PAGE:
his navy by the addition of enough bat
tleships and cruisers to make a respect
able navy all by Itself , The German
kaser | knows that the war of the future
must be fought on sea as well as on
land and he does not propose to be
caught unprepared.
The principal reply to the publication
of the Hryan letter to .T. Sterling Mor
ton , In which the silver colonel asserts
that ho Is after olllco for the money
rather than the honor In It , Is to call
Mr. Morton all sorts of names. This
may bo hard on Morton , but It Is dilll-
cult to see how It helps Hrynn.
Registration returns of the city of
Omaha show to what depths the populist
organization In this community has
been brought by the policy of the state
Jiouso machine. Two days of registra
tion discloses only 285 voters who still
wish to profess the populist name , when
flvo yea * ago nearly 2,000 populists
wevo registering their votes for populist
candidates. The swallowing process
eoems to have been pretty effective In
Douglas county.
The brazen attempt of the pnpocrntlc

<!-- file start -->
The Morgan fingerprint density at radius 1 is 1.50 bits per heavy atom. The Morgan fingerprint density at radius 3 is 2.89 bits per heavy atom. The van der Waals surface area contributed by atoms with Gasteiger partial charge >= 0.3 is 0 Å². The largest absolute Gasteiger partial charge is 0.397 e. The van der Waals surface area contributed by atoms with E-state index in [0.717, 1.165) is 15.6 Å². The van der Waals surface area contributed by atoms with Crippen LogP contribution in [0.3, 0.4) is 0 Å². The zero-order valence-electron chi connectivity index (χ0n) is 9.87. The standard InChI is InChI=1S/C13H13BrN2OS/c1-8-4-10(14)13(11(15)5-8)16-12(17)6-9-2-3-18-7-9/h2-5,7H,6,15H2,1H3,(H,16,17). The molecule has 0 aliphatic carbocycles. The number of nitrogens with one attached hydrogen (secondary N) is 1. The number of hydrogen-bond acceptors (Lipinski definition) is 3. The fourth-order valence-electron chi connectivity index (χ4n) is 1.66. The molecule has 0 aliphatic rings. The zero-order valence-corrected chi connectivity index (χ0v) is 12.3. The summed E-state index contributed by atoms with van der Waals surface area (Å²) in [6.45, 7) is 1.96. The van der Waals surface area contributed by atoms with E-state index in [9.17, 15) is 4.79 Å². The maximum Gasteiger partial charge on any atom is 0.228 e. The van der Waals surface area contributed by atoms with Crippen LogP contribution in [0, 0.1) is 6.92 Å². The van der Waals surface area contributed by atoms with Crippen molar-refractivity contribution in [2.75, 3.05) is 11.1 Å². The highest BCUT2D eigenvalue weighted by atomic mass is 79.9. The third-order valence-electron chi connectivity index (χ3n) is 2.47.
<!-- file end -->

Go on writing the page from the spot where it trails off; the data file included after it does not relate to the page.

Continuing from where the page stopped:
machine to override the law directing
the placing of party nominations on the
oillclnl ballot Is a piece ot political
thimble rigging as audacious as any ever
attempted by the most unscrupulous
partisan manipulators.
Although the law expressly states that
the first position on the ticket belongs"
to the candidate of the political party
polling the highest number of votes and
It Is conceded tlmt the republican party
lias regularly polled more votes In Ne
braska than any"- other party , yet the
populist secretary of state dellantly re
verses the legal order and the popo-
crnttc managers arc asking for n man
damus In this county to compel the
clerk to Iguoup the plain letter of the
law , alleging that for tills purpose the
fusion candidates tire entitled to count
as their own the votes cast by all par
ties In opposition to the republicans.
In a word , according to this conten
tion there are thred separate political
parties In the fusion fold so far as holdIng -
Ing state conventions Is concerned and
labeling nominees with three d sllnct
party names , but only one political party
when It comes to add tip the voles. The
party for which the claim Is set up that
It polled the highest number of vole ?